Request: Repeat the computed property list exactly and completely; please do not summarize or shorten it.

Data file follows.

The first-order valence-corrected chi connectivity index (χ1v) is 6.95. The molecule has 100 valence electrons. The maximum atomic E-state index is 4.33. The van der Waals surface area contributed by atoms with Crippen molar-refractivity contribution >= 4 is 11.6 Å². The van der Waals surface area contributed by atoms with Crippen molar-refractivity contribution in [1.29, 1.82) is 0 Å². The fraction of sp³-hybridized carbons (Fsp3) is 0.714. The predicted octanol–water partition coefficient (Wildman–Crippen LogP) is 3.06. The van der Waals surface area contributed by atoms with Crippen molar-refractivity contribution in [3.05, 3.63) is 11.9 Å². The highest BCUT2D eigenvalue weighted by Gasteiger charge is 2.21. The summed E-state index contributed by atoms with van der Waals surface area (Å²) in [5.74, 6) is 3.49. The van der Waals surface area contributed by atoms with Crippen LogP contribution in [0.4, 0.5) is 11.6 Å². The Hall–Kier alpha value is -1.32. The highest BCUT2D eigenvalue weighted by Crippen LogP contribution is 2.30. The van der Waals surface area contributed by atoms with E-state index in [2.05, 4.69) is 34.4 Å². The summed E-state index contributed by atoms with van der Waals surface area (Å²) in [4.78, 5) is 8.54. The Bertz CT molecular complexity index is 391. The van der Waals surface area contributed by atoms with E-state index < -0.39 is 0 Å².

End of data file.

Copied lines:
The first-order valence-corrected chi connectivity index (χ1v) is 6.95. The molecule has 100 valence electrons. The maximum atomic E-state index is 4.33. The van der Waals surface area contributed by atoms with Crippen molar-refractivity contribution >= 4 is 11.6 Å². The van der Waals surface area contributed by atoms with Crippen molar-refractivity contribution in [1.29, 1.82) is 0 Å². The fraction of sp³-hybridized carbons (Fsp3) is 0.714. The predicted octanol–water partition coefficient (Wildman–Crippen LogP) is 3.06. The van der Waals surface area contributed by atoms with Crippen molar-refractivity contribution in [3.05, 3.63) is 11.9 Å². The highest BCUT2D eigenvalue weighted by Gasteiger charge is 2.21. The summed E-state index contributed by atoms with van der Waals surface area (Å²) in [5.74, 6) is 3.49. The van der Waals surface area contributed by atoms with Crippen LogP contribution in [0.4, 0.5) is 11.6 Å². The Hall–Kier alpha value is -1.32. The highest BCUT2D eigenvalue weighted by Crippen LogP contribution is 2.30. The van der Waals surface area contributed by atoms with E-state index in [2.05, 4.69) is 34.4 Å². The summed E-state index contributed by atoms with van der Waals surface area (Å²) in [4.78, 5) is 8.54. The Bertz CT molecular complexity index is 391. The van der Waals surface area contributed by atoms with E-state index < -0.39 is 0 Å².